'■ This regiment of heroes, for such they have proved themselves 
to be, are expected home soon. They have made as noble a 
record as any regiment in the field. They have poured out their 
blood on dozens of historic fields and have a roll of heroic dead 
whose memory should be precious to Old Orange forever." 

The Neivburgh Daily Journal of June 14th contains the fol- 
lowing : 

"The long looked for unci impatiently expected One Hundred and 
Twenty-fourth Regiment has arrived at last. They left Hart's Island 
at eight o'clock on Tuesday morning June 13th, and arrived at Desbrosses 
street pier in New York, at about eleven o'clock the same morning. They 
were transferred during the afternoon to the Mary Powell, whose noble- 
hearted commander, Captain Anderson, had proffered to the 'Orange 
Blossoms ' a free passage to Xewburgh. The men were all furnished with 
arms, two-thirds of them having become possessors of their rifles by the 
payment to the Government of the nominal sum of six dollars each, and 
the remainder of the regiment being supplied through the kind forethought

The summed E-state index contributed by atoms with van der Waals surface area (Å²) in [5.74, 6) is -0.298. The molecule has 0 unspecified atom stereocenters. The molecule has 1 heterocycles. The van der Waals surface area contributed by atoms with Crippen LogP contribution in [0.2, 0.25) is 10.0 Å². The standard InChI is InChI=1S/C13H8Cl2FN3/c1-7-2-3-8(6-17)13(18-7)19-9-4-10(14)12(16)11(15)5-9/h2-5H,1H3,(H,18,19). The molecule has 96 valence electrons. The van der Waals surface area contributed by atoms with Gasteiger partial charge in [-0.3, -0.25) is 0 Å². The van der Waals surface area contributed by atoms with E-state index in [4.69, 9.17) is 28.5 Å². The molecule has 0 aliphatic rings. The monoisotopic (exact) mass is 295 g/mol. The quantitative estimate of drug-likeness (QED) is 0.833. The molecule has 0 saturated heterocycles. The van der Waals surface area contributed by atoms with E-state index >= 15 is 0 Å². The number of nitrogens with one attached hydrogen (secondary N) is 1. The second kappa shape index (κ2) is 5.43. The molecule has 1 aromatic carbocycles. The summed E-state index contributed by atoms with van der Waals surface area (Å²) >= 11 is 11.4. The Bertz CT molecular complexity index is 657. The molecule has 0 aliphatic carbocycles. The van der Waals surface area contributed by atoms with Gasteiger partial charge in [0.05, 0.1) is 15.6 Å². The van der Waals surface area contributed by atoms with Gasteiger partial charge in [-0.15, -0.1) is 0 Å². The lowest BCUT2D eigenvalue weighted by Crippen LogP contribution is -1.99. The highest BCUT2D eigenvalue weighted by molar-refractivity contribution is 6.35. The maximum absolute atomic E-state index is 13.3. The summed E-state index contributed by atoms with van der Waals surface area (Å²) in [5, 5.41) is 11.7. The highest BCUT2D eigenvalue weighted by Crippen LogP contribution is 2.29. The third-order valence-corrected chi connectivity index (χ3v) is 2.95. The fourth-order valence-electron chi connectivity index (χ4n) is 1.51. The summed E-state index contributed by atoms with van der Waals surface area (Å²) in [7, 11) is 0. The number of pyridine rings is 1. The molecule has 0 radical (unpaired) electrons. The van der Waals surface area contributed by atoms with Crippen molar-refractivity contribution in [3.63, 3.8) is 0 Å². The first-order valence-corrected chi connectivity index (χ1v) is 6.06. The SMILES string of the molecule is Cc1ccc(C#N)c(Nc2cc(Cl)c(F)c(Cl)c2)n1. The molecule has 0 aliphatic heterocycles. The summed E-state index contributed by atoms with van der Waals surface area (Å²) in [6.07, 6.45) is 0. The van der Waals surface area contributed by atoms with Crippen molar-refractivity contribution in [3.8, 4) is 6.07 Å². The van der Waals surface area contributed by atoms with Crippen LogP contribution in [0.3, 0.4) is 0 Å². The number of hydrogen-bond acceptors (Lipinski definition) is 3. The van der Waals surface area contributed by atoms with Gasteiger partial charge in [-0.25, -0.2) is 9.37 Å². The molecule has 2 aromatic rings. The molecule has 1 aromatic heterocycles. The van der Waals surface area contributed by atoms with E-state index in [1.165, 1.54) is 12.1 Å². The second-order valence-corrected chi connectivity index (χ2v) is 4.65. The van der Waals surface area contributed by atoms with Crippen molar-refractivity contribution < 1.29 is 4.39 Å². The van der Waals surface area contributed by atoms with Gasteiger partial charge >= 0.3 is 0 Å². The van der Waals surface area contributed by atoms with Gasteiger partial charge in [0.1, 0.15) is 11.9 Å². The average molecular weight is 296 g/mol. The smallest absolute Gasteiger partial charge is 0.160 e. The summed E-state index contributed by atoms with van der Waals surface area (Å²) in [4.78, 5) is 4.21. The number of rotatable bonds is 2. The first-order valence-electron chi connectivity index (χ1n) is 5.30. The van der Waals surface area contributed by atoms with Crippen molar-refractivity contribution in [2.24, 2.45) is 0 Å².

of Colonel Weygant, from the armories of the Orange County militia com- 
panies. In fact the Colonel has always seemed to care more for the welfare 
and comfort of his men than for his own, and it is no wonder that the boys 
almost idolize him. 

" When we stepped on board the Po»-eU at Cozzens' we found the most 
of the bovs crowded on the forward deck, seeming to enjoy themselves 
lmgelv in chatting and laughing, and pointing out to each other the fa- 
miliar features of the scenery along the river. Yet amid the general 
hilarity reigning on these bronzed and weather-beaten laces, the look of 
sadness and the tear of regret were occasionally seen— tokens of sorrow 
for the loss of brave comrades who had fallen in battle, and distress at 
the thought of meeting their bereaved relatives.